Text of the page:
$1 Million Lawsuit Moving Forward Against Ty Warner
Updated On: Feb 10 2014 08:39:42 PM CST
The million-dollar lawsuit against Ty Warner is moving forward in Santa Barbara County court.
The billionaire owner of the Four Seasons Biltmore Resort will remain as a defendant in a lawsuit from a Montecito stylist to the stars.
Attorneys argued Warner should be removed from the case and only the corporation sued, but Judge Colleen Sterne disagreed.
"(Judge Sterne) said we can continue to go forward with this case and she's not going to dismiss Mr. Warner at this point," said Peter Bertling.
Bertling is Kevin Boyle's attorney. Boyle is the former salon owner at the Biltmore Resort. He is accusing Warner of muscling him out.
"He was there for 20 years, he'd love to be there right now," said Bertling.
The lawsuit claims Boyle was wrongfully evicted and that there was intentional infliction of emotional distress.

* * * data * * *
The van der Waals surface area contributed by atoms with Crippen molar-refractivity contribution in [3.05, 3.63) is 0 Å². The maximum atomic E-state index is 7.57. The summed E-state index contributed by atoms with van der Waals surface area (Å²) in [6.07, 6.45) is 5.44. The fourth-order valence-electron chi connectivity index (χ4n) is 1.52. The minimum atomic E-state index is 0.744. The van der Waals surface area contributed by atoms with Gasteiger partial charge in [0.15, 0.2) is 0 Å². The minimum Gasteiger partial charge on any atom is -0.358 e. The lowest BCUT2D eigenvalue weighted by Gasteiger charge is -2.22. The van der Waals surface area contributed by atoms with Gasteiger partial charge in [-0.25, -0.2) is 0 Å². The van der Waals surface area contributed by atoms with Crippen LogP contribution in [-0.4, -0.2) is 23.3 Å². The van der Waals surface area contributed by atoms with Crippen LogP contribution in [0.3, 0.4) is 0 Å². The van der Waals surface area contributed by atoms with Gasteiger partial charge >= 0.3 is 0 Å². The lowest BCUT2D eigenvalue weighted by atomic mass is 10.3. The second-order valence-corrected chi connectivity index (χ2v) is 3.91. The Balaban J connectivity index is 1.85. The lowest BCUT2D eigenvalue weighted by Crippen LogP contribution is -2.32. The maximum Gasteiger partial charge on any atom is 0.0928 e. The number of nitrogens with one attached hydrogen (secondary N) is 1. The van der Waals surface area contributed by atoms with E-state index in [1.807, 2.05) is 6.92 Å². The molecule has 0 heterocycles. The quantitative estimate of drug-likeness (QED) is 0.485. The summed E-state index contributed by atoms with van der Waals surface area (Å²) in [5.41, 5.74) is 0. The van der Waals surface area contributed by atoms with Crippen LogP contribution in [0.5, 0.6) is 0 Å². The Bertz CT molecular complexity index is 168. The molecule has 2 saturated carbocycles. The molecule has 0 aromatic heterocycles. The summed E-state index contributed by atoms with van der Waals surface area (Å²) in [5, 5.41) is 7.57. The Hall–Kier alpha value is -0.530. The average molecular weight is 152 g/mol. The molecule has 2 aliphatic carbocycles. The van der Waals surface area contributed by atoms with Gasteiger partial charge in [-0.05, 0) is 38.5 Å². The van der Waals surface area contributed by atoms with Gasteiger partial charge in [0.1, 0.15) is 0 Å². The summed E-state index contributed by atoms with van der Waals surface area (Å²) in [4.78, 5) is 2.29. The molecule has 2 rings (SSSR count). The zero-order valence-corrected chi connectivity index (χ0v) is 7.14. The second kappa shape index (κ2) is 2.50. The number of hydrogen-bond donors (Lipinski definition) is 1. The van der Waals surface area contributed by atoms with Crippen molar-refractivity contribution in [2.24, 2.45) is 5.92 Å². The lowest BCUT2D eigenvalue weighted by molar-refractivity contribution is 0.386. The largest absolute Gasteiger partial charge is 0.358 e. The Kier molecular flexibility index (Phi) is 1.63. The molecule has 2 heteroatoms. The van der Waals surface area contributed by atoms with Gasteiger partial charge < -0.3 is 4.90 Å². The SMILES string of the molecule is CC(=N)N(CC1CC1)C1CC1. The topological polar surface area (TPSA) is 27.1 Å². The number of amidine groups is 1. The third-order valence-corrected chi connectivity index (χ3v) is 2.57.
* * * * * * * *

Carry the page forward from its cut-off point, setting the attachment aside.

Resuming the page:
Warner is being represented by four attorneys. Two of them were in court Monday morning but neither would speak to NewsChannel 3 about this case. They did say they would comment in about a month or so.
Boyle believes the reason he was forced out was so a more well-known stylist could replace him.
"We think Jose Eber is there because they wanted to replace Mr. Boyle with someone like Jose Eber who had more celebrity status," said Bertling.
Eber has taken over and was even featured in ABC's latest "Bachelor" wedding that was filmed at the Biltmore last month.
"(Boyle) was actually very taken back by that. He was obviously disturbed. He's had many celebrity weddings before, including the Kim Kardashian wedding. Kevin was known for taking care of celebrities, he was sought out for that. It's obviously very disturbing to him," said Bertling.
The stylist wants damages of more than $1 million and it's likely a local jury will decide if he gets it.
"Unless the parties are going to become reasonable in their settlement offers, we would love to have a Santa Barbara jury decide this case," said Bertling.
Now that the case is moving forward, attorneys for both sides could be back in court in two months.
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